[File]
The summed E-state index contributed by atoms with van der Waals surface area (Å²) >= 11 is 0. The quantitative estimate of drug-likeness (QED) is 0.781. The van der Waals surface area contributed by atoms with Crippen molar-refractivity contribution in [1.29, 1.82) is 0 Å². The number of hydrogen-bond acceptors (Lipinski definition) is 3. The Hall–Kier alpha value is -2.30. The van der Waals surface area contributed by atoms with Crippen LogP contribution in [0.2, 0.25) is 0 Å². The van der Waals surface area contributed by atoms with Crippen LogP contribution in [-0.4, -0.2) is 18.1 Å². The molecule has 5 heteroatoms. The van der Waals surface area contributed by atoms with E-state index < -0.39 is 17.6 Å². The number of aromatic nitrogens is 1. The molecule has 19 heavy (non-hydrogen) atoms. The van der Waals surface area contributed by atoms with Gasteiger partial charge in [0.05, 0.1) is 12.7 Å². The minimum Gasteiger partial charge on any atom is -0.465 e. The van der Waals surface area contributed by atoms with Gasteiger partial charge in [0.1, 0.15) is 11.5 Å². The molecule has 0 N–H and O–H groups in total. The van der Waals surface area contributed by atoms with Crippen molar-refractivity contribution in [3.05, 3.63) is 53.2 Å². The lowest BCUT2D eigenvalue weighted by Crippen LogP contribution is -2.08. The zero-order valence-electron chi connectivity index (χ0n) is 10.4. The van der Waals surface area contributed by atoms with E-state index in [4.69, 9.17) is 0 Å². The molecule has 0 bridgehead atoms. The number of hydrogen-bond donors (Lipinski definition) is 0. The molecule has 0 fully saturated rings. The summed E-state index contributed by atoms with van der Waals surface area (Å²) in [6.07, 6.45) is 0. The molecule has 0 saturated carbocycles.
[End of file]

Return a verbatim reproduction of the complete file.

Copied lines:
The summed E-state index contributed by atoms with van der Waals surface area (Å²) >= 11 is 0. The quantitative estimate of drug-likeness (QED) is 0.781. The van der Waals surface area contributed by atoms with Crippen molar-refractivity contribution in [1.29, 1.82) is 0 Å². The number of hydrogen-bond acceptors (Lipinski definition) is 3. The Hall–Kier alpha value is -2.30. The van der Waals surface area contributed by atoms with Crippen LogP contribution in [0.2, 0.25) is 0 Å². The van der Waals surface area contributed by atoms with Crippen LogP contribution in [-0.4, -0.2) is 18.1 Å². The molecule has 5 heteroatoms. The van der Waals surface area contributed by atoms with E-state index < -0.39 is 17.6 Å². The number of aromatic nitrogens is 1. The molecule has 19 heavy (non-hydrogen) atoms. The van der Waals surface area contributed by atoms with Gasteiger partial charge in [0.05, 0.1) is 12.7 Å². The minimum Gasteiger partial charge on any atom is -0.465 e. The van der Waals surface area contributed by atoms with Gasteiger partial charge in [0.1, 0.15) is 11.5 Å². The molecule has 0 N–H and O–H groups in total. The van der Waals surface area contributed by atoms with Crippen molar-refractivity contribution in [3.05, 3.63) is 53.2 Å². The lowest BCUT2D eigenvalue weighted by Crippen LogP contribution is -2.08. The zero-order valence-electron chi connectivity index (χ0n) is 10.4. The van der Waals surface area contributed by atoms with E-state index in [4.69, 9.17) is 0 Å². The molecule has 0 bridgehead atoms. The number of hydrogen-bond donors (Lipinski definition) is 0. The molecule has 0 fully saturated rings. The summed E-state index contributed by atoms with van der Waals surface area (Å²) in [6.07, 6.45) is 0. The molecule has 0 saturated carbocycles.